Derrick Operators, Oil and Gas Career Video
Description: Rig derrick equipment and operate pumps to circulate mud through drill hole.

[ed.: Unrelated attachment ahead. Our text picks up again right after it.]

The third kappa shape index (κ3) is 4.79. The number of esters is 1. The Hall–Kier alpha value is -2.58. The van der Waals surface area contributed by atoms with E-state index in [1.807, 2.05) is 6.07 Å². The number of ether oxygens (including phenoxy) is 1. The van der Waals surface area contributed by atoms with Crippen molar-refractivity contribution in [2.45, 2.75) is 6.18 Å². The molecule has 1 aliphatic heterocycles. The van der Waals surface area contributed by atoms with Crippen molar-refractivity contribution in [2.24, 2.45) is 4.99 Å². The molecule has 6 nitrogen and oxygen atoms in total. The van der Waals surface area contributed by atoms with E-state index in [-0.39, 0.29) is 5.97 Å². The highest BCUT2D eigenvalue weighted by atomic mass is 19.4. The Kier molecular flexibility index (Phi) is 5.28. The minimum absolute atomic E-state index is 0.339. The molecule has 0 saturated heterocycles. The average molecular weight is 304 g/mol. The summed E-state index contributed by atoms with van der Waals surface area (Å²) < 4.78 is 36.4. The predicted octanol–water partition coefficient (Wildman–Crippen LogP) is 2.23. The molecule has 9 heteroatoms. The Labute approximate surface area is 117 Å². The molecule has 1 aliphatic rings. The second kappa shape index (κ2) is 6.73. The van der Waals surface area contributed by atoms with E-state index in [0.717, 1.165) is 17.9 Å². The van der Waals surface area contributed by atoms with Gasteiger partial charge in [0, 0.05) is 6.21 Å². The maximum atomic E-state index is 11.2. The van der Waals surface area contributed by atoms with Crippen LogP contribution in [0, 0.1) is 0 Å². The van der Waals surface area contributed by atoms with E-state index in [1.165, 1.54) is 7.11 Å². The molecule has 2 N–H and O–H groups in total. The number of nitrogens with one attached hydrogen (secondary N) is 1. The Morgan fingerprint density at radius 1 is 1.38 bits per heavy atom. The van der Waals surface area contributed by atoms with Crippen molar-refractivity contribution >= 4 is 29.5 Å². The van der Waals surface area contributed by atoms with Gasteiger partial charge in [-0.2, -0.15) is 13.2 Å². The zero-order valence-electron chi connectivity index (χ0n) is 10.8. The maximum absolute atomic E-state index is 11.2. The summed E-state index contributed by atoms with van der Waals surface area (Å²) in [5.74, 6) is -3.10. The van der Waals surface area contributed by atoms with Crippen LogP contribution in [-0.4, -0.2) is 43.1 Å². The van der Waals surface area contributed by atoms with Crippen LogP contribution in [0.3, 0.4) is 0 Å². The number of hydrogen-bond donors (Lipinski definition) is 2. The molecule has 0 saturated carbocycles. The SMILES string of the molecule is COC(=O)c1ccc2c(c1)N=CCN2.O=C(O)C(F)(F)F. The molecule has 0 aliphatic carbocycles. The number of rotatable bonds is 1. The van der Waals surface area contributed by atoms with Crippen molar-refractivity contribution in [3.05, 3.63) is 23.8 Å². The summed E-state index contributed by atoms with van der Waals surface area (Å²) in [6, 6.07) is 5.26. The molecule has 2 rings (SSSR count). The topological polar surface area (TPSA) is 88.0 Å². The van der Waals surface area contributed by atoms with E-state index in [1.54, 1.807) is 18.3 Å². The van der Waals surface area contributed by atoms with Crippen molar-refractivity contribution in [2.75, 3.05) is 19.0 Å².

Oil drill operations rely on the use of derricks for their production. An oil derrick is used to dig a hole for an oil well, then to push the drill pipe deep into the earth. A mud mixture is sprayed from the drill bit to push material from the cuttings up out of the hole and cool the drill equipment, as well as to keep the bore hole stable. Then a well pipe replaces the drill pipe, so oil can be pumped out, using valves to allow the oil to move up the bore hole without sliding back down. Many workers at oil and gas drilling sites share duties to keep wells operating efficiently and safely. Derrick operators and rotary drill operators keep the mud, made of water, clay, air, and chemicals, flowing, so drills run smoothly. These workers listen to drills to ensure the vibrations are normal and may collect samples of material from the hole to monitor output. Derrick and drill operators place derricks in the correct location and keep them running around the clock, monitoring gauges, repairing equipment, and checking for problems. Drill operators also train drill crews on procedures and safety measures. Wellhead pumpers operate pumps that force oil and gas out of wells and into storage tanks and pipelines. They also monitor other production equipment and ensure that materials are being pumped at the correct pressure, density and concentration. Service unit operators work in oil and gas drilling, as well as mining operations, to troubleshoot drilling issues and resolve them. They use equipment to increase oil flow from producing wells, or to remove stuck pipes, tools, or other obstructions from drilling wells and mining exploration operations. These workers are employed by the oil and gas industry at construction sites and drilling rigs. They may work on offshore oil platforms drilling the ocean floor, or in remote locations in the far north or Middle East, which may require living onsite for long periods. Work may be seasonal, and shifts are often around the clock. Extreme weather conditions and dealing with heights is also part of the job. Machinery is noisy, and safety rules are critical. Wellhead pumpers typically need a high school diploma, while derrick operators, rotary drill operators, and service unit operators typically have no specific education requirements.